• 3/4 Cup Complete Pancake Mix
  • ½ Cup 2% Milk
  • ¼ Cup Water
  • Cinnamon
  • Sugar

1. Butter, spray, or oil the bottom of a medium-sized frying pan and place over medium heat.
2. Combine the oats and pancake mix in a large bowl. Add a generous amount of cinnamon and several pinches of sugar.
3. Pour in the milk and water, and stir the batter for about 30-45 seconds until the mixture is thick.
4. Pour a small amount of “tester” batter into the pan and cook. These pancakes take a little bit longer to cook than a regular pancake, so it may take two to three minutes on both sides for the pancake to be done.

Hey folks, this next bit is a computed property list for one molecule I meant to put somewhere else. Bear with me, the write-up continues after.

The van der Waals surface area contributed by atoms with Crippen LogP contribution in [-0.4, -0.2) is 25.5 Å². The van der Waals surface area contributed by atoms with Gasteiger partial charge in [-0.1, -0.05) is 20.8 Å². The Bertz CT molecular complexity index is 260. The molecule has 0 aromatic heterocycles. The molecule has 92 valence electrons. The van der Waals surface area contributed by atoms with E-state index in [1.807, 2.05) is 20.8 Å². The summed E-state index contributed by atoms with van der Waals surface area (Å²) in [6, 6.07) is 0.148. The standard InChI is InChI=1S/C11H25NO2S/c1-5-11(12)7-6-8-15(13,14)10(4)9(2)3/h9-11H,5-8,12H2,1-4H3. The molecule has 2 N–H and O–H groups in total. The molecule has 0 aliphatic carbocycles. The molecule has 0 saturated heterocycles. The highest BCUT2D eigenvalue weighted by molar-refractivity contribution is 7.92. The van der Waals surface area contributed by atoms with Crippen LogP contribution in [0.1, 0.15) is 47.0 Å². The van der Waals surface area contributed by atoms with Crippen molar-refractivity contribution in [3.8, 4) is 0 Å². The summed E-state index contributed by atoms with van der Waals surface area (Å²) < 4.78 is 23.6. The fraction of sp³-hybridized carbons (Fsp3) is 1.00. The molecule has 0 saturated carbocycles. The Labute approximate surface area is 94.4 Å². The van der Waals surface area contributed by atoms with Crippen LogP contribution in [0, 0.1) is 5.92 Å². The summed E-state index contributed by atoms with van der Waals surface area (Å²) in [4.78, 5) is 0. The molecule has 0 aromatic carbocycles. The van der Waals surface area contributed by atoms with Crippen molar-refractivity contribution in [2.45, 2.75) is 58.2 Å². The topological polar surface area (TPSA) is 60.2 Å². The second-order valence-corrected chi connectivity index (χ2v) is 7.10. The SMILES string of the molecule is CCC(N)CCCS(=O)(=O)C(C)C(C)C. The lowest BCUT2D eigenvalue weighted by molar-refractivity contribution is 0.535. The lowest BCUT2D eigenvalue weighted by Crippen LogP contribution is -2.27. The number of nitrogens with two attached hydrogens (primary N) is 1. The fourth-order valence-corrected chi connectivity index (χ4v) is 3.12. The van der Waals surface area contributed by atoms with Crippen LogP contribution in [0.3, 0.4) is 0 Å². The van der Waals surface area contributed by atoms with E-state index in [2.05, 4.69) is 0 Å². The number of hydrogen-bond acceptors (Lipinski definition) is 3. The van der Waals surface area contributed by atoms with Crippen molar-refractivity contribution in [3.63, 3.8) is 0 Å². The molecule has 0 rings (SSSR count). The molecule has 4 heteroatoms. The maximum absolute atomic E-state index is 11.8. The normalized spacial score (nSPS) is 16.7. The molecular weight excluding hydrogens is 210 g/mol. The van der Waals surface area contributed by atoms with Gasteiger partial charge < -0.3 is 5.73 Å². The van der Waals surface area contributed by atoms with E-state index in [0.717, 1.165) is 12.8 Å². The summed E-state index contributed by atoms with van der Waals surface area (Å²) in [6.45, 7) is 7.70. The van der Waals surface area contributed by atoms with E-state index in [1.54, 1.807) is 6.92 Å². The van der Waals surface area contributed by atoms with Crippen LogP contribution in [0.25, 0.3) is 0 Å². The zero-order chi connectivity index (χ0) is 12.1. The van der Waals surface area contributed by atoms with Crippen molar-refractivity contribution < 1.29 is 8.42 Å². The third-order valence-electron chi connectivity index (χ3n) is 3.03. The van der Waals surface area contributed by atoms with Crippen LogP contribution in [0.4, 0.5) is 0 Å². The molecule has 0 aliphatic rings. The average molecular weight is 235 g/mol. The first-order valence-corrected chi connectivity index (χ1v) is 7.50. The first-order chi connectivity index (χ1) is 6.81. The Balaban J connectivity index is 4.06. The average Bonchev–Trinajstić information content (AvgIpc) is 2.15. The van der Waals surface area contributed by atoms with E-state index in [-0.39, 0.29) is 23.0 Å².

5. Make sure the pancake is the correct thickness, and not too runny. If the pancakes are too runny, they will taste more “oaty” and lack fluffiness. Go back and add a little more pancake mix, not more oats, to the batter if it seems to be too runny.
6. Continue pouring batter into the pan, cooking each pancake two to three minutes on both sides, checking on them often.

Serve warm with syrup and butter. They are also great with jam, preserves, or fruit. Strawberries, blueberries, and bananas go best with these pancakes.